The Competition Tribunal has confirmed a R40 million settlement agreement with wire and steel manufacturer Cape Gate, following the company’s admission of price fixing, dividing markets and collusive tendering in respect of lightly galvanised wire, nails, wire and various wire products.
The Competition Commission has welcomed the confirmation by the Tribunal as an order for the fine of R40 million.
Cape Gate agreed to the fine for cartel conduct after the company admitted that it contravened the Competition Act through its involvement in price fixing, dividing markets and collusive tendering in relation to wire and wire related products.
In calculating an appropriate settlement amount, the Commission submitted to the Tribunal that it had taken into account significant mitigating factors, as well as the current challenges in the wire industry.
Cape Gate has undertaken to continue cooperating with the Commission in its prosecution of the remaining companies accused of collusive conduct.
In 2009 the Commission referred to the Competition Tribunal a cartel case for prosecution against Cape Gate, Allens Meshco, Hendok, Wireforce Steelbar, Agriwire, Agriwire North, Agriwire Upington, Cape Wire, Forest Wire, Independent Galvanising and Associated Wire Industries and Consolidated Wire Industries.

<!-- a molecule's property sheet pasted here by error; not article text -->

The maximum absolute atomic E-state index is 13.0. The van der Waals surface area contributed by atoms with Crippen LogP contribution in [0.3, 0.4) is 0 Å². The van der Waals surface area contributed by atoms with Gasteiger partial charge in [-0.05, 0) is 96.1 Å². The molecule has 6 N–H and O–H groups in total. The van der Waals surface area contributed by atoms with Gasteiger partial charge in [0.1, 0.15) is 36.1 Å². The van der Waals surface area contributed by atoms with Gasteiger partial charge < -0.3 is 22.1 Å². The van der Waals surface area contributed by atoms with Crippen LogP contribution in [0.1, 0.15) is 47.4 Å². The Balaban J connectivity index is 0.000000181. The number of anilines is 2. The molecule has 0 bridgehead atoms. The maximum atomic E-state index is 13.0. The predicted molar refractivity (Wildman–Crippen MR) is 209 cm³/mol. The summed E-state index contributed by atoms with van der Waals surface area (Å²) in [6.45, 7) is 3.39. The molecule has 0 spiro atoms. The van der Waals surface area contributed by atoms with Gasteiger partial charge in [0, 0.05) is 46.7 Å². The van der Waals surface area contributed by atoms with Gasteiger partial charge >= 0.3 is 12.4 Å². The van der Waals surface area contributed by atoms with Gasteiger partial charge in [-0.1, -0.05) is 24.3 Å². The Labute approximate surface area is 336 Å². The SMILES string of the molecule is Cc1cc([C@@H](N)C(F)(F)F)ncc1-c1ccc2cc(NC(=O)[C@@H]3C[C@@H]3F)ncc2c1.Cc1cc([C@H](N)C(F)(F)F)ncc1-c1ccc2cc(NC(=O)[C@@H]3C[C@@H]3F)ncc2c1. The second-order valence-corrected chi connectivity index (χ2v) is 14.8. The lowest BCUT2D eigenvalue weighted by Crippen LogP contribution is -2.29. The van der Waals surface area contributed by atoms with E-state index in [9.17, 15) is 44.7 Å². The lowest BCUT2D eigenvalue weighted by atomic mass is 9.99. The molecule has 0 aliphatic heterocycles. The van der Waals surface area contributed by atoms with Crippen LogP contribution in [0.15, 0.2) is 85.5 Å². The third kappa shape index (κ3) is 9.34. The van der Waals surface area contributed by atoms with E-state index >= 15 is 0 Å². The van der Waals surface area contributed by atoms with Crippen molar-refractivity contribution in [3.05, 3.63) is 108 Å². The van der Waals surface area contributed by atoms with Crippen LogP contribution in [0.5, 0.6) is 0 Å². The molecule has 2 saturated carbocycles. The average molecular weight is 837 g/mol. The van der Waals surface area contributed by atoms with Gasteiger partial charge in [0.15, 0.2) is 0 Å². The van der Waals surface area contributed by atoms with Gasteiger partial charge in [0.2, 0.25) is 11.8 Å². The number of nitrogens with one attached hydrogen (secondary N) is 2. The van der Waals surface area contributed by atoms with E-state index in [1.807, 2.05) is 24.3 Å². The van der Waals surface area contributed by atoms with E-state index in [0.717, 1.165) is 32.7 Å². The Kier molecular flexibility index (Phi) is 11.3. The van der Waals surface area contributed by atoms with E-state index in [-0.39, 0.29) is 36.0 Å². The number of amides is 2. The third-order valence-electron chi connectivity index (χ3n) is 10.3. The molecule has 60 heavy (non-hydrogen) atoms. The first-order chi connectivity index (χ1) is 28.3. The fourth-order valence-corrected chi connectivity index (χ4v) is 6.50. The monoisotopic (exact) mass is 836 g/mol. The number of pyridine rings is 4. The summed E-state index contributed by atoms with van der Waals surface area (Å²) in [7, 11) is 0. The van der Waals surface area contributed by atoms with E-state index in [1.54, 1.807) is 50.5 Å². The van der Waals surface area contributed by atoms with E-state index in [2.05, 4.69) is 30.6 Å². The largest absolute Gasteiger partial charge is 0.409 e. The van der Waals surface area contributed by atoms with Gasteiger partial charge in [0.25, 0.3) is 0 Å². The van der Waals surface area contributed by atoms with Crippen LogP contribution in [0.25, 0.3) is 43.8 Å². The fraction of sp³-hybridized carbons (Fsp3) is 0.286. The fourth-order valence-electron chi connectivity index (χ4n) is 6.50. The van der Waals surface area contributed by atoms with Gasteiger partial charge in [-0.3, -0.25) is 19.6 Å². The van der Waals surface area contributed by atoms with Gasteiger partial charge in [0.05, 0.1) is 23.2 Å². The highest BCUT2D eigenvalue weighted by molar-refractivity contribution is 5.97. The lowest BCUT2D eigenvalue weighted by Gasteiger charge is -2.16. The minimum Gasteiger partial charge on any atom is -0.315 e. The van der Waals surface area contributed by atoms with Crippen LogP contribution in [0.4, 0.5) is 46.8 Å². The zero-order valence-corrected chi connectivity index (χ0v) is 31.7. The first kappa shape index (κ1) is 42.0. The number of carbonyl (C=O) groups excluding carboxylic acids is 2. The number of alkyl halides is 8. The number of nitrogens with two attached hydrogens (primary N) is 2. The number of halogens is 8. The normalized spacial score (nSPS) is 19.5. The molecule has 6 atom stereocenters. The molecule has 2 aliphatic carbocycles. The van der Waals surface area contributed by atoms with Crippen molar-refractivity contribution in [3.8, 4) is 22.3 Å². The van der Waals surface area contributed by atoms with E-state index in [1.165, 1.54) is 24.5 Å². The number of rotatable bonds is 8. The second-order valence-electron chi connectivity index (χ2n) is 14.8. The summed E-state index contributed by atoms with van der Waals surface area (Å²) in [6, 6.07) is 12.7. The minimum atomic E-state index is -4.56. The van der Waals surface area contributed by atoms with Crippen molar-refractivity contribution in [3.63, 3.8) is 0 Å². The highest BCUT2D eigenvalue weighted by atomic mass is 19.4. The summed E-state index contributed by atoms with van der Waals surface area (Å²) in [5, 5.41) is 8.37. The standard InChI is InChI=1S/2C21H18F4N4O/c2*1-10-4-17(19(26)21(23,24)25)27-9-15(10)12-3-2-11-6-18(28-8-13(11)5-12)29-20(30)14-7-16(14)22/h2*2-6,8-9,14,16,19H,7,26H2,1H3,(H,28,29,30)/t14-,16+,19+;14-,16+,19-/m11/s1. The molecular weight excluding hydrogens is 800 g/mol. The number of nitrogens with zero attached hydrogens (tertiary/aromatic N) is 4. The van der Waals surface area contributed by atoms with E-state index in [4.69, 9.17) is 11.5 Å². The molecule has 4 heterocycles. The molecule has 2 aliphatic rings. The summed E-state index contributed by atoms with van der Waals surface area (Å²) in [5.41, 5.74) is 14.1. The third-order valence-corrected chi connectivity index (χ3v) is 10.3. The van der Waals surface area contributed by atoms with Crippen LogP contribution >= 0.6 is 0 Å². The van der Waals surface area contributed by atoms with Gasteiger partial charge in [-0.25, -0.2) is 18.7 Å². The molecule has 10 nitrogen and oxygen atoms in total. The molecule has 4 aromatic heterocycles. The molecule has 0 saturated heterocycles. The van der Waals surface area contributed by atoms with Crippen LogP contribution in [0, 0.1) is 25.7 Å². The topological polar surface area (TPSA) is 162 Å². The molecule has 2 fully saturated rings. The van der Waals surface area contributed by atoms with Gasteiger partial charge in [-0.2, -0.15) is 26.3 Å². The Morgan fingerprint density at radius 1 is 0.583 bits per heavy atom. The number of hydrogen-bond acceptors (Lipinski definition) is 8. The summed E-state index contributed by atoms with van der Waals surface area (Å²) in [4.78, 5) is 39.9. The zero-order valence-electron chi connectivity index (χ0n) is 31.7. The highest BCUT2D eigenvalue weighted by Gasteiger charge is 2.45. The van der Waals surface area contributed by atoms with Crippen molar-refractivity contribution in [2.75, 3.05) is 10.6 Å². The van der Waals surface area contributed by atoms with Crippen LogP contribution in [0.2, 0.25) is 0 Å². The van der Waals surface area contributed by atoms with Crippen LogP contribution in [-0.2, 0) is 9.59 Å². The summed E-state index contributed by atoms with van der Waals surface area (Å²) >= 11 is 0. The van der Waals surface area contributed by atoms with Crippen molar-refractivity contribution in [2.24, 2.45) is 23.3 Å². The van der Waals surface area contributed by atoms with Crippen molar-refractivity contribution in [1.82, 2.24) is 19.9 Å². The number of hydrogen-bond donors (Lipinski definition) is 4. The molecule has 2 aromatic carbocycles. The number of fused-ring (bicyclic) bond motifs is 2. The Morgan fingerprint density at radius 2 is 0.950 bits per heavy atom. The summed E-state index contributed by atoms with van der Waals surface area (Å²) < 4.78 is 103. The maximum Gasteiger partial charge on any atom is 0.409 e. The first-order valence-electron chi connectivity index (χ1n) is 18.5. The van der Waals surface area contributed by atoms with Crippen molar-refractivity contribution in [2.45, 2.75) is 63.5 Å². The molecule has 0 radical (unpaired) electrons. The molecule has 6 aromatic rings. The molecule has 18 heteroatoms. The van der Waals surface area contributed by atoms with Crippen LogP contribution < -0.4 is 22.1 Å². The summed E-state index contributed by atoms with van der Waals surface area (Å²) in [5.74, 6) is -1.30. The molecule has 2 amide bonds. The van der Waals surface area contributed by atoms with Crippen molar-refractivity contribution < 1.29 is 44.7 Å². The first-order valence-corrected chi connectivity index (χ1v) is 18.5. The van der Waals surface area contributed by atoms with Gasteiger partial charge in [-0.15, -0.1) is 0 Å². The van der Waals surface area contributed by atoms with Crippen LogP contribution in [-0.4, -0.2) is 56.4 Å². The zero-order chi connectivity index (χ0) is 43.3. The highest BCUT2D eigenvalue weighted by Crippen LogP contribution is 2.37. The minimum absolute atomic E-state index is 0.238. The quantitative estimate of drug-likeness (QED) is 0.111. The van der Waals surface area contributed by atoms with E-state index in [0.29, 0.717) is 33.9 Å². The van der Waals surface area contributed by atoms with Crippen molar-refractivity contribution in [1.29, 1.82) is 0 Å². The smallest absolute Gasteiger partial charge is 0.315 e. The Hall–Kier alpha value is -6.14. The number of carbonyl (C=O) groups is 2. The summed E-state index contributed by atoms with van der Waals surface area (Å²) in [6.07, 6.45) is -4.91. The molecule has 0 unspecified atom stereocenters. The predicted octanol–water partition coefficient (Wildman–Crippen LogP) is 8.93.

The Commission found that the companies allocated customers from 2006 to 2008 by agreeing not to target each other’s customers.
The investigation also revealed that the companies tendered collusively, in certain instances, from 2001 to 2008 by co-ordinating their respective bids to supply cable armouring. The bids involving Cape Gate related to Harmony Gold and Malasela Technologies tenders.
The case, which dates back to 2009, has been prolonged by numerous legal challenges, which have taken the parties through various courts, including the Supreme Court of Appeal. Cape Gate admitted its involvement in the alleged collusion almost nine years ago and has, thereafter, assisted the Commission in its prosecution of the matter by providing further evidence and testimony as well as supporting the Commission in certain other legal processes related to matter.
While Consolidated Wire Industries Limited applied for leniency in terms of the Commission’s Corporate Leniency Policy, the case against the other accused companies continues to be litigated.